January 31, 2009 in Washington Voices

Homeowners awakened by fires outside homes

From staff reports
 

Two Spokane Valley couples were awakened this week by the sound of fires that destroyed or heavily damaged their homes.

Both homes had working smoke detectors, but the fires started outside the houses and the occupants heard a crackling sound before smoke triggered their alarms.

The similar fires were almost exactly 24 hours apart.

The first was reported at 12:19 a.m. Tuesday, at 12007 E. Maxwell Ave., when a garage was ignited by combustible materials too near a wood stove, according to Deputy Fire Marshal Bill Clifford of the Spokane Valley Fire Department. The fire spread to the house through a covered breezeway that connected the garage to the house.

Clifford said the house was destroyed and the loss was estimated at $260,000.

He said a male occupant went to a hospital for treatment of a minor injury suffered evacuating the house.

Then, at 12:17 a.m. Wednesday, firefighters were called to a house at 1310 S. Green Ridge Drive. An occupant discovered the fire after his wife woke him up and told him she thought she had heard an animal in the attic. The sound actually was caused by flames lapping against the home’s metal roof.

All five occupants escaped safely.

The extent of damage was still under investigation.

Clifford said the fire was believed to have been caused by heat tape that had been installed on the roof to melt snow and ice. The tape apparently ignited a buildup of pine needles, and the fire spread underneath the metal roofing.

The heat tape had been on the roof for a number of years, and the family simply turned it on when snow fell this winter, Clifford said.

“That stuff really needs to be examined for cracks and split wires to make sure it is in good working condition before the winter season,” Clifford recommended.

The fire department’s 191 calls in the seven days that ended Wednesday night included an arson that destroyed a structure near the Aspen Village Apartments at 15821 E. Fourth Ave.

When firefighters arrived about 2:45 a.m. last Saturday, all that was left was a 100-square-foot patch of burning plastic on the ground.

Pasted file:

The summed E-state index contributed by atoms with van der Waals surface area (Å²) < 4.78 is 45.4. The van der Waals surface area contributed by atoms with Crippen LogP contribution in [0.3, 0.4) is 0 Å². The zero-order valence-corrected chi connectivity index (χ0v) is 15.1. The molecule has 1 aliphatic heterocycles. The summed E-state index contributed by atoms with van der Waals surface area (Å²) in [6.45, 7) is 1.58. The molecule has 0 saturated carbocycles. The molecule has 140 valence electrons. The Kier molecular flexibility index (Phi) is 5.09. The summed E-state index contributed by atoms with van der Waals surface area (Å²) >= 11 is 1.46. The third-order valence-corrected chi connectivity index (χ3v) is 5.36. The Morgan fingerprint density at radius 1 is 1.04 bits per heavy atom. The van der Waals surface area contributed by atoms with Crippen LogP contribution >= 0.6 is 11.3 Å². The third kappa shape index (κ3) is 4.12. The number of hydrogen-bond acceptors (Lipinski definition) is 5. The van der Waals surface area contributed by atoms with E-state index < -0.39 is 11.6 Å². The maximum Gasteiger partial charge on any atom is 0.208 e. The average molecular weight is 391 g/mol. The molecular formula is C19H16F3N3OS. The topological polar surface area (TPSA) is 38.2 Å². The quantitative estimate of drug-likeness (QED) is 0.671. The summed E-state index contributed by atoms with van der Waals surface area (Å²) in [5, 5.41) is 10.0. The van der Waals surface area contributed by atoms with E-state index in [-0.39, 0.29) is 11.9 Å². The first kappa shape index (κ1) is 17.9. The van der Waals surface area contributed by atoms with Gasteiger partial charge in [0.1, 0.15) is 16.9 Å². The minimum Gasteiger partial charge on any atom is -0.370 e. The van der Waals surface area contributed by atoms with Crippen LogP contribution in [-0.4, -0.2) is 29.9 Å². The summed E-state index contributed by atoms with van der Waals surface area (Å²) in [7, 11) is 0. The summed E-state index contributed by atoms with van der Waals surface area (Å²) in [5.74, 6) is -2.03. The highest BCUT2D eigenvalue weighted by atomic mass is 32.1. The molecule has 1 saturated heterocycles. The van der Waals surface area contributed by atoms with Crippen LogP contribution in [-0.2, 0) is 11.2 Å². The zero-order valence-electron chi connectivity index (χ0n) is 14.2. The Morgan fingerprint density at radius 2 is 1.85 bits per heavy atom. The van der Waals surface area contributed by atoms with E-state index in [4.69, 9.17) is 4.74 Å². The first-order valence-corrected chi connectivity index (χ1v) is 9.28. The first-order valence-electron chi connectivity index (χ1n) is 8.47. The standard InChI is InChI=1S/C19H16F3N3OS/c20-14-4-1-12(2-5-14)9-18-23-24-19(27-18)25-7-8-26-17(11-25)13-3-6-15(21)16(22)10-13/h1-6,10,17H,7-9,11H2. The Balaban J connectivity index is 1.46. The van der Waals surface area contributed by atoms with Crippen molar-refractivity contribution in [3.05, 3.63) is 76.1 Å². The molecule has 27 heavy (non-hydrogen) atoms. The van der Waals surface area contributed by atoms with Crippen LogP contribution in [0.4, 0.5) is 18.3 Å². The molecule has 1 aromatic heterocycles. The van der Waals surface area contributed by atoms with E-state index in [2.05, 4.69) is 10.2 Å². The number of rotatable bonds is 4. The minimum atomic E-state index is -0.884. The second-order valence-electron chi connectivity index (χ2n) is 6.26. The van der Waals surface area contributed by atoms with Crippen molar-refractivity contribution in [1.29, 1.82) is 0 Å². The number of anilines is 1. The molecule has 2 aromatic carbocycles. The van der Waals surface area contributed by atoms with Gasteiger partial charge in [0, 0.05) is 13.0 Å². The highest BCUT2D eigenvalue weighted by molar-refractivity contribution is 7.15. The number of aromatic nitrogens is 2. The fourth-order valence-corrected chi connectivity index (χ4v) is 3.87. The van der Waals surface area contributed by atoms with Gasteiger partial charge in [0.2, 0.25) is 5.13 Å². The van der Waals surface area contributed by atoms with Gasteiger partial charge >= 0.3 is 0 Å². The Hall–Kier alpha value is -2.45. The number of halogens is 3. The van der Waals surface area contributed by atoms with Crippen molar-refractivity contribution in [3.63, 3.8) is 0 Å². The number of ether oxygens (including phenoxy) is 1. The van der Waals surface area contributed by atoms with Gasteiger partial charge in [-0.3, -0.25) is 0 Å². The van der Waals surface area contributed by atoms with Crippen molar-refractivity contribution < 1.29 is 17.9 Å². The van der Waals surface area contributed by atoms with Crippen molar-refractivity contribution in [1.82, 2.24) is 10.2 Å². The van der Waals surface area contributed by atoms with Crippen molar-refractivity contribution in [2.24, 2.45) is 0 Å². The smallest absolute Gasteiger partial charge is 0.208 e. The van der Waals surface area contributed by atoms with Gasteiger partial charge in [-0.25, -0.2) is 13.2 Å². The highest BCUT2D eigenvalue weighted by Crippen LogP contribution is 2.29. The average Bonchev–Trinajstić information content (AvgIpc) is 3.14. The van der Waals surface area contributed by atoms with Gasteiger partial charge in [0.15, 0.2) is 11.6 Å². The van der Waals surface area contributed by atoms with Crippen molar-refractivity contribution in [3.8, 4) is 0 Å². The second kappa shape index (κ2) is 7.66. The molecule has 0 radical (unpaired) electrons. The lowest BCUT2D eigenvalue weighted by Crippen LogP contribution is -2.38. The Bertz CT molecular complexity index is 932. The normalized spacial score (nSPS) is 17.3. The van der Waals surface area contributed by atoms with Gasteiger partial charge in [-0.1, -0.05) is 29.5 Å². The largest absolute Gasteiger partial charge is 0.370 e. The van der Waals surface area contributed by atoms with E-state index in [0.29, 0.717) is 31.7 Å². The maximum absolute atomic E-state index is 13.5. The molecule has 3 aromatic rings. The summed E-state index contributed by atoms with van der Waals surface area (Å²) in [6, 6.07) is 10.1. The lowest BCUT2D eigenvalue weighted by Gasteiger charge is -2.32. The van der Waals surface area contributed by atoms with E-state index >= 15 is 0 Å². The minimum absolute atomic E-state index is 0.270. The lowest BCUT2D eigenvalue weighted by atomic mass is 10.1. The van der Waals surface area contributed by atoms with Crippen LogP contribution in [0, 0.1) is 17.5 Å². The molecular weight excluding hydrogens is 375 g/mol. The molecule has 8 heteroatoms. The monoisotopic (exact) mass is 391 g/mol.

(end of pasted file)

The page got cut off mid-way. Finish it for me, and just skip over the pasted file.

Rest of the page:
“The porta-potty was a total loss,” Clifford said.

Instead of stomping out the remnants of fire with their boots, firefighters smothered the flames with snow. The department is called to porta-potty fires with some regularity, but they’re always “a memorable occasion,” Clifford said.

Technically, the cause was undetermined, but Clifford had no doubt it was arson.

Regardless of what you may have seen in the movies, “those things don’t spontaneously ignite,” he said.

Clifford asked anyone with information about the arson to call fire investigators at (509) 928-1700.

A couple of fires on Wednesday offered object lessons. In one case, the object disappeared.

Clifford said a woman at 11404 E. 23rd Ave. noticed about 5:30 p.m. that her deck had a circular “burn pattern” and her potted plant was gone. Then she remembered she’d extinguished a cigarette in the plastic flower pot when she let her dog out around midnight.

The fiery flora burned through the deck, but caused no other damage. Clifford called that lucky.

“We’ve seen this time and time again,” he said, and the result often is severe damage to houses and apartment complexes.

The lesson, aside from the wisdom of using fireproof ash trays, is that potting soil burns. It’s composed of wood fiber, not plain dirt.

Clifford drew a cooking lesson from a Wednesday afternoon fire that caused minor injuries to an elderly woman. Her first mistake was to let a pot of food catch fire, but it was her decision to carry the pot to the sink and run water over it that caused her to be burned.

She managed not to spill the burning food onto herself on the way to the sink, but pouring water on a fire fueled by cooking oil can cause the flames to “flash” out sideways. Also, water quickly turns into jets of steam, Clifford said.

He recommends keeping a lid handy to smother cooking fires or at least suppress them enough to give the cook a chance to turn off the stove. If a fire extinguisher is available and can be used safely, give it a try before leaving the house and calling 911, Clifford advised.

Burned food caused some of the 11 automatic alarms in the past week, and the rest were false or accidental.

Only one vehicle fire was reported, but it turned out to be an overheated engine. Clifford said firefighters couldn’t find the trash fire someone reported in the middle of the pavement at the intersection of Pines and Valleyway.

Three vehicle accidents resulted in only one minor injury, but the potential for tragedy was great. Clifford said two pedestrians, a 4-year-old and his father, were waiting to cross the intersection at McDonald and Broadway when the boy stepped out on his own.

A car slowly rounding the corner struck the boy a glancing blow that knocked him down. He got up crying but apparently not seriously injured, Clifford said.

With many streets still lined with snow berms, Clifford urged motorists to be especially watchful for pedestrians.

There were 157 calls for emergency medical service and two for general service.

On Tuesday afternoon, firefighters helped a woman whose oxygen tube had gotten tangled in her wheelchair.

Clifford said firefighters were asked to check on a man’s welfare Wednesday, but he was OK when they knocked on his door and woke him up about 1:45 a.m.

John Craig may be contacted at johnc@spokesman.com.


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